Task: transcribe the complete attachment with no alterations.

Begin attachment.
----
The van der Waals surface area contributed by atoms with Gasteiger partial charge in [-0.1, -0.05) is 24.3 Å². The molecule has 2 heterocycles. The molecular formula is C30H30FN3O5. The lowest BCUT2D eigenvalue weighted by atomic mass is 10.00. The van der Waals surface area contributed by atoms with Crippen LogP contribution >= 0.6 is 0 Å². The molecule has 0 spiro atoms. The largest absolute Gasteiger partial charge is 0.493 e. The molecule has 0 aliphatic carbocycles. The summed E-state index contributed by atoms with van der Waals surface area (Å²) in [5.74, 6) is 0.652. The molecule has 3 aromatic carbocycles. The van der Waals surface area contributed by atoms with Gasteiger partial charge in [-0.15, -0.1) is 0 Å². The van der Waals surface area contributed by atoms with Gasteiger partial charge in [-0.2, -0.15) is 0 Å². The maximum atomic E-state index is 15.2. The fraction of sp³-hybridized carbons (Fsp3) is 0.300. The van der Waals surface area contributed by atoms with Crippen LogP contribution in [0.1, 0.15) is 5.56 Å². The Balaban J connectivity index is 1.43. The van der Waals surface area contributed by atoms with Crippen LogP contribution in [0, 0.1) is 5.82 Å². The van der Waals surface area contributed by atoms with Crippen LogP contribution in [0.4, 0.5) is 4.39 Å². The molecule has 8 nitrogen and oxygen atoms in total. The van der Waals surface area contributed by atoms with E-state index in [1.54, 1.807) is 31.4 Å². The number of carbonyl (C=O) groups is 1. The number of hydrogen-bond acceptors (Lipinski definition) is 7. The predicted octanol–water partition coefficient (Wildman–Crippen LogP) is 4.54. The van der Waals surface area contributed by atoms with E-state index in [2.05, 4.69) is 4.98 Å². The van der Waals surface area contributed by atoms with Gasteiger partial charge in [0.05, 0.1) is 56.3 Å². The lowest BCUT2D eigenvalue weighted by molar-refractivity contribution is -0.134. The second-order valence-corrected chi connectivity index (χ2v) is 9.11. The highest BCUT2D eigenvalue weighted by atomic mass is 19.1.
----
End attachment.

The van der Waals surface area contributed by atoms with Gasteiger partial charge in [-0.1, -0.05) is 24.3 Å². The molecule has 2 heterocycles. The molecular formula is C30H30FN3O5. The lowest BCUT2D eigenvalue weighted by atomic mass is 10.00. The van der Waals surface area contributed by atoms with Crippen LogP contribution >= 0.6 is 0 Å². The molecule has 0 spiro atoms. The largest absolute Gasteiger partial charge is 0.493 e. The molecule has 0 aliphatic carbocycles. The summed E-state index contributed by atoms with van der Waals surface area (Å²) in [5.74, 6) is 0.652. The molecule has 3 aromatic carbocycles. The van der Waals surface area contributed by atoms with Gasteiger partial charge in [-0.15, -0.1) is 0 Å². The van der Waals surface area contributed by atoms with Gasteiger partial charge in [-0.2, -0.15) is 0 Å². The maximum atomic E-state index is 15.2. The fraction of sp³-hybridized carbons (Fsp3) is 0.300. The van der Waals surface area contributed by atoms with Crippen LogP contribution in [0.1, 0.15) is 5.56 Å². The Balaban J connectivity index is 1.43. The van der Waals surface area contributed by atoms with Crippen LogP contribution in [0, 0.1) is 5.82 Å². The van der Waals surface area contributed by atoms with Crippen LogP contribution in [0.4, 0.5) is 4.39 Å². The molecule has 8 nitrogen and oxygen atoms in total. The van der Waals surface area contributed by atoms with E-state index in [1.54, 1.807) is 31.4 Å². The number of carbonyl (C=O) groups is 1. The number of hydrogen-bond acceptors (Lipinski definition) is 7. The predicted octanol–water partition coefficient (Wildman–Crippen LogP) is 4.54. The van der Waals surface area contributed by atoms with E-state index in [2.05, 4.69) is 4.98 Å². The van der Waals surface area contributed by atoms with Gasteiger partial charge in [0.05, 0.1) is 56.3 Å². The lowest BCUT2D eigenvalue weighted by molar-refractivity contribution is -0.134. The second-order valence-corrected chi connectivity index (χ2v) is 9.11. The highest BCUT2D eigenvalue weighted by atomic mass is 19.1.